I’m going to remain in the YA genre because it’s the one I feel passionately about and I ‘get’ it.  I can’t stand these bestselling authors who have decided to come into the YA market because they want to expand their brand.  Even James Patterson is writing YA books!  How they get away with it is a bigger mystery than Jennifer Aniston’s acting career or the Mary Celeste.  I’m writing for teenagers and adults.  All adults were teenagers at one time.  The concepts and ideas in my book are completely relevant to my audience.  I would like to get out and do more festivals.  I’m doing my first ever festival date on Thursday.  The Tidelines Book Festival in Largs!  My mum took me there as a kid and I swear to God I thought it was Spain.  My main ambition is to get my second book finished.  I have loads of ideas and I’ve discussed them with my publisher.  I can’t wait for you all to see what I’m doing…it’s going to be really interesting.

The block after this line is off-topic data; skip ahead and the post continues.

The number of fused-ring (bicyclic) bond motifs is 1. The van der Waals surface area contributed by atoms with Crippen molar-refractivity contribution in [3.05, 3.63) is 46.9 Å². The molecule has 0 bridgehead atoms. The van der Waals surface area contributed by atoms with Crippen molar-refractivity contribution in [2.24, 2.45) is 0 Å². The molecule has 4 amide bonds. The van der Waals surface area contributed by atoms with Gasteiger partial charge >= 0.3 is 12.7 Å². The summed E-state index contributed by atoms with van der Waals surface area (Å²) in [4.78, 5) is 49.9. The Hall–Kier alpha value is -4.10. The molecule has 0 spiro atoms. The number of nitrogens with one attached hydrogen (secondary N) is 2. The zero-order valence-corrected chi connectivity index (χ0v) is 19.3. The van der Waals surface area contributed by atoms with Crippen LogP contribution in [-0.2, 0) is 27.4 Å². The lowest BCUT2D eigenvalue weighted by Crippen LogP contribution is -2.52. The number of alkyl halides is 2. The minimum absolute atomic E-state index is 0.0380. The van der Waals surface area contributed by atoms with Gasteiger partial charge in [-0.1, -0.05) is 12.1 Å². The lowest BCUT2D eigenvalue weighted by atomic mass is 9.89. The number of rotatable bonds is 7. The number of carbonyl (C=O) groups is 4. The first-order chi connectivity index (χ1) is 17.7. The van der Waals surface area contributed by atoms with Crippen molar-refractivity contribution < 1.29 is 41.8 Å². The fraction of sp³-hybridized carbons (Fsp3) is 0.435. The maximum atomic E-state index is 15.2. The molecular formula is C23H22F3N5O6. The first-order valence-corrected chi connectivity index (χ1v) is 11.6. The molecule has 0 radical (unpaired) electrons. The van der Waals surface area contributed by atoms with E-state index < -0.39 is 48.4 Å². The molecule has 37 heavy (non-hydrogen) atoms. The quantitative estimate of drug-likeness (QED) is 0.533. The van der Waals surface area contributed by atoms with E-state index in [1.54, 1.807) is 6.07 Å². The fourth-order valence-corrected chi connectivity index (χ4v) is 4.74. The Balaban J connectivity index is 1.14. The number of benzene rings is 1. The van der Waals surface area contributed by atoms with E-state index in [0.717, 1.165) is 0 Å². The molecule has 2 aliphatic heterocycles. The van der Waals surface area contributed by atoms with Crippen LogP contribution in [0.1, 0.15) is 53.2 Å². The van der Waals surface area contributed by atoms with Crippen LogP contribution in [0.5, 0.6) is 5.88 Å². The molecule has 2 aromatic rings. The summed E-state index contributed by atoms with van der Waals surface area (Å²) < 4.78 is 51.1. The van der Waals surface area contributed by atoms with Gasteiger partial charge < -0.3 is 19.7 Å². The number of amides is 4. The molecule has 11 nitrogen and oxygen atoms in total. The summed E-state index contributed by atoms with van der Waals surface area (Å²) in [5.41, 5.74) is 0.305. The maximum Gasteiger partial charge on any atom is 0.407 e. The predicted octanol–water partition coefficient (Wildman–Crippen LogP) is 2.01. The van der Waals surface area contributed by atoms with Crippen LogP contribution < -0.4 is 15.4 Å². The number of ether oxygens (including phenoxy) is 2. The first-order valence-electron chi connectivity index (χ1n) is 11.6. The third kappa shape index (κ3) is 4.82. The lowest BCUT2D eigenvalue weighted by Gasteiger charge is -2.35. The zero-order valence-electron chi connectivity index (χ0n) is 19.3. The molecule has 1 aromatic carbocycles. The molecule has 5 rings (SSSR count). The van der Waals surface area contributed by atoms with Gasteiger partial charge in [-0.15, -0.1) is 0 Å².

Having wrested control back from Kirkland it only remains to thank him for his time and the most interesting answers. And questions (that he included) too.